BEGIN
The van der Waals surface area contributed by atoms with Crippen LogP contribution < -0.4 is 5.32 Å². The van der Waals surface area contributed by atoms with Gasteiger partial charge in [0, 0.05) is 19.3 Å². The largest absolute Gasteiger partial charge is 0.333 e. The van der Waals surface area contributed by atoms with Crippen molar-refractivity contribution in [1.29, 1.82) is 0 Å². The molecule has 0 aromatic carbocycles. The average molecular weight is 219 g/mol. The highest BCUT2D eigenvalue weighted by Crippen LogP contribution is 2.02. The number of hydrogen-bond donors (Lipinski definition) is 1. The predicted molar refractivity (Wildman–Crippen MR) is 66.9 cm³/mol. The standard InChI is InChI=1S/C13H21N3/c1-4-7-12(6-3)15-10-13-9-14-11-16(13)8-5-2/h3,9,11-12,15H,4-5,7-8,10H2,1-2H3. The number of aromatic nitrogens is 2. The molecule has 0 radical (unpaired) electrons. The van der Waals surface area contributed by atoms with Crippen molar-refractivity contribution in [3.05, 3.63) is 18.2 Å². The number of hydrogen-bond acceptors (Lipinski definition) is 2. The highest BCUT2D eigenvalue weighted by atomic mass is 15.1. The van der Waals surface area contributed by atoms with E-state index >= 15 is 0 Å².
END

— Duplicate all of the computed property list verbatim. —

The van der Waals surface area contributed by atoms with Crippen LogP contribution < -0.4 is 5.32 Å². The van der Waals surface area contributed by atoms with Gasteiger partial charge in [0, 0.05) is 19.3 Å². The largest absolute Gasteiger partial charge is 0.333 e. The van der Waals surface area contributed by atoms with Crippen molar-refractivity contribution in [1.29, 1.82) is 0 Å². The molecule has 0 aromatic carbocycles. The average molecular weight is 219 g/mol. The highest BCUT2D eigenvalue weighted by Crippen LogP contribution is 2.02. The number of hydrogen-bond donors (Lipinski definition) is 1. The predicted molar refractivity (Wildman–Crippen MR) is 66.9 cm³/mol. The standard InChI is InChI=1S/C13H21N3/c1-4-7-12(6-3)15-10-13-9-14-11-16(13)8-5-2/h3,9,11-12,15H,4-5,7-8,10H2,1-2H3. The number of aromatic nitrogens is 2. The molecule has 0 radical (unpaired) electrons. The van der Waals surface area contributed by atoms with Crippen molar-refractivity contribution in [3.05, 3.63) is 18.2 Å². The number of hydrogen-bond acceptors (Lipinski definition) is 2. The highest BCUT2D eigenvalue weighted by atomic mass is 15.1. The van der Waals surface area contributed by atoms with E-state index >= 15 is 0 Å².